Before I get too far ahead of myself I want to back up and explain why we're moving to the Gaspé Peninsula - a somewhat isolated finger of land (stretching out into the Gulf of St. Lawrence) in the francophone province of Québec. See this post for a visual

We initially choose the Gaspé Peninsula as a potential home for our family because the outdoor adventure possibilities are fantastic and the peninsula is only a day's drive from my parents. Two years ago this fall, when we finally faced the immigration reality, we used a google topographical map - looking for mountains in Canada's east coast - and found the Gaspé Peninsula. Before that I had never heard of the place.

We made a winter trip to see if we could see ourselves living there. We could. The area has a rich culture, its location is remote but not without services or coffee shops (it's a big tourist destination), and the peninsula has farms and local agriculture.

The fact that the kids and I would have to learn French (Damien is a bit rusty but knows French from living in France for one year) was a plus, not a negative for this family of life long learners.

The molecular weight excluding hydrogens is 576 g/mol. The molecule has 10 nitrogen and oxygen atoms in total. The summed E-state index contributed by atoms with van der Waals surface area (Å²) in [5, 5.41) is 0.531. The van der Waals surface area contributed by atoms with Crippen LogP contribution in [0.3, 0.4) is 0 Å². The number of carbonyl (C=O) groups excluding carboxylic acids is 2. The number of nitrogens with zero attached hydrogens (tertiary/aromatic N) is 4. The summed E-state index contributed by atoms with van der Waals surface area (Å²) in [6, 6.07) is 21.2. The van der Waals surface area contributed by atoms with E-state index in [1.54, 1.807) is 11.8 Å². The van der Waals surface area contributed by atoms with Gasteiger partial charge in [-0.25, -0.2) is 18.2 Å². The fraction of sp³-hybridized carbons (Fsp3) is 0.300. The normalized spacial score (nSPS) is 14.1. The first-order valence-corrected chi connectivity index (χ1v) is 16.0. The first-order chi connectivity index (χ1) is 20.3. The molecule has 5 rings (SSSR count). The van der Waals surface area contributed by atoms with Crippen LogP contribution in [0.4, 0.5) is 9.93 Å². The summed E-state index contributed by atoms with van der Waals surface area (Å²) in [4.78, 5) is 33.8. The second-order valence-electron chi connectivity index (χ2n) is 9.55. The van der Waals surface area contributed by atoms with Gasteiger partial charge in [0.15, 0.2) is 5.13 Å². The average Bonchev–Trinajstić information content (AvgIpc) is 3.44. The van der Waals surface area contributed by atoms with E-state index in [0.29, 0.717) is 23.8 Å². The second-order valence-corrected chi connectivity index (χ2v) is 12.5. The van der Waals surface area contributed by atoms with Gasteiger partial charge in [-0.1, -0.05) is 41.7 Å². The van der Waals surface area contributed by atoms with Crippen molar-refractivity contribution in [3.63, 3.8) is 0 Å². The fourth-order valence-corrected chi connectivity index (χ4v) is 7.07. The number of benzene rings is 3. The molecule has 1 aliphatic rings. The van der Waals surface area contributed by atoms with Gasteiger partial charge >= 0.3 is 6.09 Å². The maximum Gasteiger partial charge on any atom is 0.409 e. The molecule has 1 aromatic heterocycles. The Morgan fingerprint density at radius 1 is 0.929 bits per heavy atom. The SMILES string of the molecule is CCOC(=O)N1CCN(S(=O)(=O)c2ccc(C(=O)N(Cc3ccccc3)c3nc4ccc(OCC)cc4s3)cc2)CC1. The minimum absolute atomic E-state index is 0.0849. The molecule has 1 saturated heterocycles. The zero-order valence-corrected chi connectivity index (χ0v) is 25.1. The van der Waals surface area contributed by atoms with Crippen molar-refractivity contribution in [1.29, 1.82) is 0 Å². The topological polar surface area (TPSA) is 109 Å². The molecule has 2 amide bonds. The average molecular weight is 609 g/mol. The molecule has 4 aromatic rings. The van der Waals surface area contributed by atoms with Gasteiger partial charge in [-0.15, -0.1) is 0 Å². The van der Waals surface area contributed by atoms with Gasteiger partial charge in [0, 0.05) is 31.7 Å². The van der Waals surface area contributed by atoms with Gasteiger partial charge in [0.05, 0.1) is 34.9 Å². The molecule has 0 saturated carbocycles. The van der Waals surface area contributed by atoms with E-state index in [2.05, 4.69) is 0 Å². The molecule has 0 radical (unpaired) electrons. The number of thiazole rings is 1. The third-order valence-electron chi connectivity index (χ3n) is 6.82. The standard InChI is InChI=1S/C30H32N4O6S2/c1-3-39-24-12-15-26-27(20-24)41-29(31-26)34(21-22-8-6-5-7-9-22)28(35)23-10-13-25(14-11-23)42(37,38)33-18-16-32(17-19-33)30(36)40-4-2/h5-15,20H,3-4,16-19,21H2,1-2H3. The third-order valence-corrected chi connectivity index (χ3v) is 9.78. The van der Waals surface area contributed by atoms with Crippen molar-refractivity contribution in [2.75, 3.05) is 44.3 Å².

It was on our second reconnaissance trip last summer when we started to really dream about what life could look like for our family in Gaspésie - mortgage free.

Owning a home and living mortgage free is within the realm of possibility for us in Gaspésie. As long as we are willing to live small.

Two years ago I wrote a housing dream list. 

  • live more in nature, closer to trees
  • energy efficient & warm in winter
  • well built & comfortable
  • lower our monthly housing costs
  • be totally debt-free (we have been consumer debt-free for years)

Some of those seem like oxymorons but small scale housing in a low population area (ie: cheap land prices) makes this dream possible.

Our five year plan for living in Gaspésie is to own a small piece of land and build a yurt. If you were to draw our dream home (as of course Laurent has) it would look something like this.

Yurts are a relatively inexpensive way to construct a decent home. A small home mind you, but one that is efficient, warm in winter (important where we live), comfortable and aesthetically pleasing.

Our Housing Dream

We don't want a mortgage. We want the freedom to spend our money, time and resources in other ways. Living in a small space, such as a yurt, is one way to achieve this. Modern yurts have come a long ways from their Mongolian steppe ancestors. Just so you know, I don't want to live in a glorified tent of yak fur.

No mortgage. A yurt in the woods. Close to community, farms and near the mountains. Our Dream.

Dreams morph and change shape in living them out. I am certain this journey will take us on a different path that what we anticipate. That's all part of the adventure.